Here, I will explain to you the principles and how to have a good command of the art of content marketing for restaurants.
If you are searching for effective web marketing to increase restaurant revenue, you have definitely understood that you have to mean it. It’s an entrepreneurial growth path indeed.
Smart forketers (marketing-oriented restaurant managers) understand that traditional marketing – or not doing marketing at all – is becoming increasingly ineffective in the F&B field. Instead, they stay abreast with the times and exploit the boundless power of digital marketing to attract people to the business.
At the heart of web marketing there is content marketing, which is useful for promoting your restaurant online through social networks, and your website and blog. Therefore, take a moment to understand the principles of content marketing for restaurants, as it is important whether you are creating your online image by yourself and also to ensure if the web agency you hired is working well.
Content is king. Bill Gates
But what exactly is content marketing?
To put it crudely, it is what’s inside your website, blog or social platforms. In the case of a restaurant business, content will be words, images and video. Most restaurateurs commissioned the creation of their website to IT technicians, programmers, or, worse yet, nephews thinking that putting up a successful website is only about informatics. But if you are here, it means that you are smart enough to understand that it is more complicated, but if exploited can hook many potential customers.
Content marketing is a marketing strategy focused on the creation and distribution of relevant and valuable content to attract, engage, acquire and retain the target audience – actual and potential.
It is not about creating advertisements and spreading commercial offers, but rather offering valuable information to engage your prospects. Content marketing provides numerous benefits for your business as it allows you to generate more traffic to your website, strengthen your brand, differentiate yourself from the competition, etc.
However, you cannot forget that the ultimate goal of the content marketing strategy is to increase sales, get new customers and generate new business opportunities.
Like any other marketing tool, it should be tailored to your target and distribution channels. Speaking to teenagers on Facebook is different to explaining a recipe to middle-aged housewives.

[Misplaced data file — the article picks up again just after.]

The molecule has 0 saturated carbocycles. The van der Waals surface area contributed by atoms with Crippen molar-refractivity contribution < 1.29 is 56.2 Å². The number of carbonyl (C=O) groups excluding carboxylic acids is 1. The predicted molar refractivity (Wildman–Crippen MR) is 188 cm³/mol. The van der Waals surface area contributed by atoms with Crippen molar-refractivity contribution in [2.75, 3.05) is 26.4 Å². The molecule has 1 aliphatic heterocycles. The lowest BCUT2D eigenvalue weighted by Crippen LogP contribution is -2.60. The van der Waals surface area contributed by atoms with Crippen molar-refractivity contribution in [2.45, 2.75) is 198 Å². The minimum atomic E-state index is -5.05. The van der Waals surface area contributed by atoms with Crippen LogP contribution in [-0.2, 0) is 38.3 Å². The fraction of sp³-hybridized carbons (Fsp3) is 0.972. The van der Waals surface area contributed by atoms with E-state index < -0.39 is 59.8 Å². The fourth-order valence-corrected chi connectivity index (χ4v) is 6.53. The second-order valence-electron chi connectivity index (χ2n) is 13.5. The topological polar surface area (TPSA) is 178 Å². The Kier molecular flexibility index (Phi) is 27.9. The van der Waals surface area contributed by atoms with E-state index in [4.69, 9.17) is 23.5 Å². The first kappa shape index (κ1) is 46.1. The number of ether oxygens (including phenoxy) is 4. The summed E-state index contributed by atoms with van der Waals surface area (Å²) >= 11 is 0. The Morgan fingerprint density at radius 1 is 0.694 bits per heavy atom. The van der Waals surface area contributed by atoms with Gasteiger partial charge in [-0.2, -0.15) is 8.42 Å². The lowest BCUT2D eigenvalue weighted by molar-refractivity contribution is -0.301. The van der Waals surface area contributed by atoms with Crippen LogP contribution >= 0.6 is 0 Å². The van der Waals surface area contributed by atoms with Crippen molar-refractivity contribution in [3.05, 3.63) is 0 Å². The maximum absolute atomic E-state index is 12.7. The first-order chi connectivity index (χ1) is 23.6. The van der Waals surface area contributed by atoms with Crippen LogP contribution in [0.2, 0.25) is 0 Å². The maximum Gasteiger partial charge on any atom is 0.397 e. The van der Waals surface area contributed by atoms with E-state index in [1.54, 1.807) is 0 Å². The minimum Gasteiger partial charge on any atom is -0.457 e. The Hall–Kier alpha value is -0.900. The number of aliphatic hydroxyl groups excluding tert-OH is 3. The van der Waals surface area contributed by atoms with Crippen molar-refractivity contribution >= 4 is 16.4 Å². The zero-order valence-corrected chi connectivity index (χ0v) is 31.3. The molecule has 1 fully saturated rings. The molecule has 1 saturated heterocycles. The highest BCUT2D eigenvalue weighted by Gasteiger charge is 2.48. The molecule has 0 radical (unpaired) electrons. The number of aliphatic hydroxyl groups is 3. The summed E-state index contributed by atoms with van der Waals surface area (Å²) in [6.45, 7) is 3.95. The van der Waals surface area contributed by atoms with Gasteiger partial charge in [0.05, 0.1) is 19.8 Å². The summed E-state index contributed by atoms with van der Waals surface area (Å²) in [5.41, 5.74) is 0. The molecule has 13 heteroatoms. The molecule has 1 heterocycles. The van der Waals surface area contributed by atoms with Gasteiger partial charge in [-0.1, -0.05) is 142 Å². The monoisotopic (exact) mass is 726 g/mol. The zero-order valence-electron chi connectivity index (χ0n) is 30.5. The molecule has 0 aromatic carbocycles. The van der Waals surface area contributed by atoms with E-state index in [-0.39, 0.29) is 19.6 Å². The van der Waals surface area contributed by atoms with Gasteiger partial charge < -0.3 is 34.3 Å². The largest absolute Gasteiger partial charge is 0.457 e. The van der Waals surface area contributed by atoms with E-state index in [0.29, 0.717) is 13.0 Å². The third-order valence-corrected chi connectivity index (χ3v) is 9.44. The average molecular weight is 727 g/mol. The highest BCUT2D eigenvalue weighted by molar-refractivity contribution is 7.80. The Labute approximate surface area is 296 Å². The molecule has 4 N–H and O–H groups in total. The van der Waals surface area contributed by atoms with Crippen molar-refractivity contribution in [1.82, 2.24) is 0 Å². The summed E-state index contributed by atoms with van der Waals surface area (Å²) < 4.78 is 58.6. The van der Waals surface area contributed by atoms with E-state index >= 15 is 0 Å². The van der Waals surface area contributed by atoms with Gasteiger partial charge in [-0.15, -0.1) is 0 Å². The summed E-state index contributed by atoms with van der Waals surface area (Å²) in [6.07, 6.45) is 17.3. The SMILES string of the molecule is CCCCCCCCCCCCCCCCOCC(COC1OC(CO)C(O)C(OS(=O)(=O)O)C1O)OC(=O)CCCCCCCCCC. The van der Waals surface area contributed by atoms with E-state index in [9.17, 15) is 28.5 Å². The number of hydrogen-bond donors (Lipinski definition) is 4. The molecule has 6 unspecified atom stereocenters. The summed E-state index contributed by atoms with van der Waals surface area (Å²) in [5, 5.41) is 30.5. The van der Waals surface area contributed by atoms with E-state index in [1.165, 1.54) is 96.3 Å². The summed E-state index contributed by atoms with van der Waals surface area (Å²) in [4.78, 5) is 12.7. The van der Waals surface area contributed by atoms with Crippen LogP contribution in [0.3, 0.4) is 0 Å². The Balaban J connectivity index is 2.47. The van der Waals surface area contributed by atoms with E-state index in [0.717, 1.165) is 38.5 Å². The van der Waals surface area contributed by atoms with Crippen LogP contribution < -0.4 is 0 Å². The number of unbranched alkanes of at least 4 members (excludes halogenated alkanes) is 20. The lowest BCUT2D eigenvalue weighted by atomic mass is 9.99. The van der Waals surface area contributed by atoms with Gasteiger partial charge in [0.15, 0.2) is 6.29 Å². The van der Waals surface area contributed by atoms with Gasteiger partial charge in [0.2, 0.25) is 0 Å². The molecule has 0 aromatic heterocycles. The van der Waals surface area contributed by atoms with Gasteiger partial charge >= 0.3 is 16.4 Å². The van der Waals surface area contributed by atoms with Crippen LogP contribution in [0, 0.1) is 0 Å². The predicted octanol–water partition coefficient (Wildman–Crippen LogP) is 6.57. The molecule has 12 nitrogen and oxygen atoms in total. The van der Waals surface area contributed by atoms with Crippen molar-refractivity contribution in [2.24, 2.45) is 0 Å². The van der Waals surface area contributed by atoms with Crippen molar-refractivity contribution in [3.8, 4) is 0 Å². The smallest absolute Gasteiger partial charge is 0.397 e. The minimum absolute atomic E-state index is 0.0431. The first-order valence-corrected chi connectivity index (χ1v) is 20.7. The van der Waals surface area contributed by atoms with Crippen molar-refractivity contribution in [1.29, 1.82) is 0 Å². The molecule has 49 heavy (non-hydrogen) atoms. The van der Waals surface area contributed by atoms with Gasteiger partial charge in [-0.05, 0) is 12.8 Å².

To organize the content, I propose you a pattern to apply to your eatery. It is divided into 3 steps.
Step 1. Content marketing strategy
Every successful result has a successful strategy behind it. If you see that your direct competitor is doing great, it is not because of the goddess Fortune. They have just deployed a good strategy, trust me. Even if it is not visible to your eyes, it’s there.
When you purchase the restaurant’s supplies, you follow a strategy, don’t you? The quantity of goods that you stock in the warehouse certainly adheres to a predetermined thought process. In the same way, what you publish on the internet related to your restaurant follows a certain logic. McDonald’s on its Facebook page doesn’t dash off posts about sandwiches. Instead, they follow a clear and effective business strategy.
Don’t fill the pages of your website and blog with random words. Always act according to a well-defined strategy. Don’t lose sight of your final goals. If you have doubts ask yourself these question: ”Why do I need this? What objectives does it aim to achieve?”
If you don’t find any answer, rule out your intentions for the moment. You will have time to resume it. At this step, you should be clear on the following:
- Target. Who to talk to, what language and tone to use, frequency of publication, in which way to engage restaurant prospects.
- Tools. Editorial plan (arrange and schedule content publication), images and videos production, text editor, project management tools.